After the tragedy at Virginia Tech eight years ago today, people all over the world sent messages of sympathy: handmade cards, letters, mementos and more. A new web documentary explores this modern mourning ritual, that’s becoming part of our culture. It’s called, “The Story of the Stuff.”
Ashley Maynor was a Visiting Assistant Professor at Virginia Tech. Now a filmmaker and digital librarian at the University of Tennessee, she was on campus in Blacksburg when the sympathy cards and gifts – more than 90 thousands packages from 80 countries, started coming in.
A bipartisan agreement unveiled by state lawmakers and Governor McAuliffe will expedite the construction of two new veterans care centers in Virginia. To set the plan into motion, the governor proposed amendments to recently passed legislation that would have released state funding only AFTER a U.S. Veterans Affairs grant was awarded -- but state officials say such a delay is unacceptable.
The plan sets aside $66.7 million in state bonds to construct the centers. McAuliffe said the federal funds requested by Virginia exceeded the amount allocated for the entire nation.
It’s been eight years since a disturbed student went on a shooting spree at Virginia Tech, killing 32 people before taking his own life. Since then, colleges and universities have made significant changes to prevent future tragedies.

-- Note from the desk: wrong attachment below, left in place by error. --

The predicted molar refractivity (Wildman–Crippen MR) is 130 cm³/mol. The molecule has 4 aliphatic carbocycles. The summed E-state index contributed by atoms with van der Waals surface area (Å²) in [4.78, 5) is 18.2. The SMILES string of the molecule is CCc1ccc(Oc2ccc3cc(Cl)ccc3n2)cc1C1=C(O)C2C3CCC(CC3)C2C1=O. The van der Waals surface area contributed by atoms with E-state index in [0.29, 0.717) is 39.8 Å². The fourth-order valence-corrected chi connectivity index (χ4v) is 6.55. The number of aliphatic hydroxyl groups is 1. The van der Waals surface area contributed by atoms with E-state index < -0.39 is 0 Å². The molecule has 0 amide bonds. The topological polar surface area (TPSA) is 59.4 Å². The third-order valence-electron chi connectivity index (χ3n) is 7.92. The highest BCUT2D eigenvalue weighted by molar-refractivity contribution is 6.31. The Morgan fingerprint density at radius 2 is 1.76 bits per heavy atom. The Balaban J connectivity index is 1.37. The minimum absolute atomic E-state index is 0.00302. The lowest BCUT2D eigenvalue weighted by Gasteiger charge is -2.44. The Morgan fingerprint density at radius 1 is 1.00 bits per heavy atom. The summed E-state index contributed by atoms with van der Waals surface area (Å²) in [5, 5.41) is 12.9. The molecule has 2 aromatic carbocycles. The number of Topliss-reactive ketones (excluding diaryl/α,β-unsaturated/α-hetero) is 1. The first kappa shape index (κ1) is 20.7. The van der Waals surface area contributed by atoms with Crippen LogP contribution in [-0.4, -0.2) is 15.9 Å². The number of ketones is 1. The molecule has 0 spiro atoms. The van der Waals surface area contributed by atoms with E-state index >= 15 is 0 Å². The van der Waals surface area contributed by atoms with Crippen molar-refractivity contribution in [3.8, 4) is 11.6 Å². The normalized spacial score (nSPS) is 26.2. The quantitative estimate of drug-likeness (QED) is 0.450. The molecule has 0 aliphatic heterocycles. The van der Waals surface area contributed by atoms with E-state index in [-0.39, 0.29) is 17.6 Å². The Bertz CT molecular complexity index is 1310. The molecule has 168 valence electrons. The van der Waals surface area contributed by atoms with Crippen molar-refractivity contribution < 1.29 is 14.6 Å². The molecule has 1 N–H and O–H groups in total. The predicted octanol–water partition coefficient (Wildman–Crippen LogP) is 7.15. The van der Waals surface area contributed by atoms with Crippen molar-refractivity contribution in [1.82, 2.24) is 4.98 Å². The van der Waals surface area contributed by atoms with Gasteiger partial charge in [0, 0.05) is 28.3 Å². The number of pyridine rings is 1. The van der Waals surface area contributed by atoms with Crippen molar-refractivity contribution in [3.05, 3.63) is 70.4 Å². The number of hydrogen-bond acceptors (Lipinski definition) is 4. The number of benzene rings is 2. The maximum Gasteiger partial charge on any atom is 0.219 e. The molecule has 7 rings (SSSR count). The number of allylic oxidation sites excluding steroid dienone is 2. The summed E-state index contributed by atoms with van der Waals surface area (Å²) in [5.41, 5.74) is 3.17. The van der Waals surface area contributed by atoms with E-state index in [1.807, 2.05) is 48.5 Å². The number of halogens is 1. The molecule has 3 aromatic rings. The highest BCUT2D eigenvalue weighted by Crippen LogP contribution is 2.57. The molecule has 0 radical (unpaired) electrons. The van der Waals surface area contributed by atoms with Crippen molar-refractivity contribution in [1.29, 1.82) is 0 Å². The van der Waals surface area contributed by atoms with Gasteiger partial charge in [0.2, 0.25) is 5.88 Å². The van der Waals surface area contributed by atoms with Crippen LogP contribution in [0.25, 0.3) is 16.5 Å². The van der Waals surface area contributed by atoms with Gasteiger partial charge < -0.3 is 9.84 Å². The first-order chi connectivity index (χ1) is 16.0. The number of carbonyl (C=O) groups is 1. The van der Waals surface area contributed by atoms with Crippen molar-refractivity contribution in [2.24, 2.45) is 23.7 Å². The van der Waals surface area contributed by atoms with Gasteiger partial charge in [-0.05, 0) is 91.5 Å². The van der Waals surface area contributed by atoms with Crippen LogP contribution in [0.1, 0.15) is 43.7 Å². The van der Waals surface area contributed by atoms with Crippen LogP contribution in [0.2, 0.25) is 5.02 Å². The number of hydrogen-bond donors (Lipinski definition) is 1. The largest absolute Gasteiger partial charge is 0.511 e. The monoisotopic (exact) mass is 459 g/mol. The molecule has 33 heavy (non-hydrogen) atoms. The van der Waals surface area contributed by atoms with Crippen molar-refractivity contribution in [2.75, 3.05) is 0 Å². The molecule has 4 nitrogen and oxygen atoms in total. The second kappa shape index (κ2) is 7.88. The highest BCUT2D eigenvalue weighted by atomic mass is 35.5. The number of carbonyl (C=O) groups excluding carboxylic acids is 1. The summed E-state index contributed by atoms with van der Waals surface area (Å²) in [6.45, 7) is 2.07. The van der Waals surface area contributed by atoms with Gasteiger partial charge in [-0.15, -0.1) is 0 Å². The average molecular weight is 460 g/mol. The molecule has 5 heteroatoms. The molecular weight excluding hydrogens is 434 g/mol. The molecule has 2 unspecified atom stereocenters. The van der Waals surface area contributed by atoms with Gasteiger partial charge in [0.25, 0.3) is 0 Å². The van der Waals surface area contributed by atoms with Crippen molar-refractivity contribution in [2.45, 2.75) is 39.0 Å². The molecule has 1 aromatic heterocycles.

Since the shootings at Virginia Tech, a cottage industry has sprung up around campus security.
“These are challenging times for colleges and universities. Crime on campus is more concerning than ever, tragic shootings, student suicides, injuries, suspicious behaviors, concerning events are coming from every direction.”
The Virginia Department of Forensic Science has achieved its 10,000th DNA data bank hit. The record-setting cold hit was announced by Governor McAuliffe, who joined U.S. Senator Mark Warner for a tour of the state forensic lab that analyzes DNA and other crime-scene evidence.
The DNA data bank has 431,000 samples, and hits now occur daily. McAuliffe also announced that the state has been collecting untested and backlogged sexual assault evidence—called PERK kits—from localities statewide.
The Virginia Historical Society is preparing to take people back in time through their taste buds with an unusual spring fundraiser.
Once upon a time, colonial women depended on a book called the Complete Houswife - a compendium of advice on how to clean your house, prepare food and make cider. That, says Virginia Historical Society CEO Paul Levengood, was critical to keeping families alive.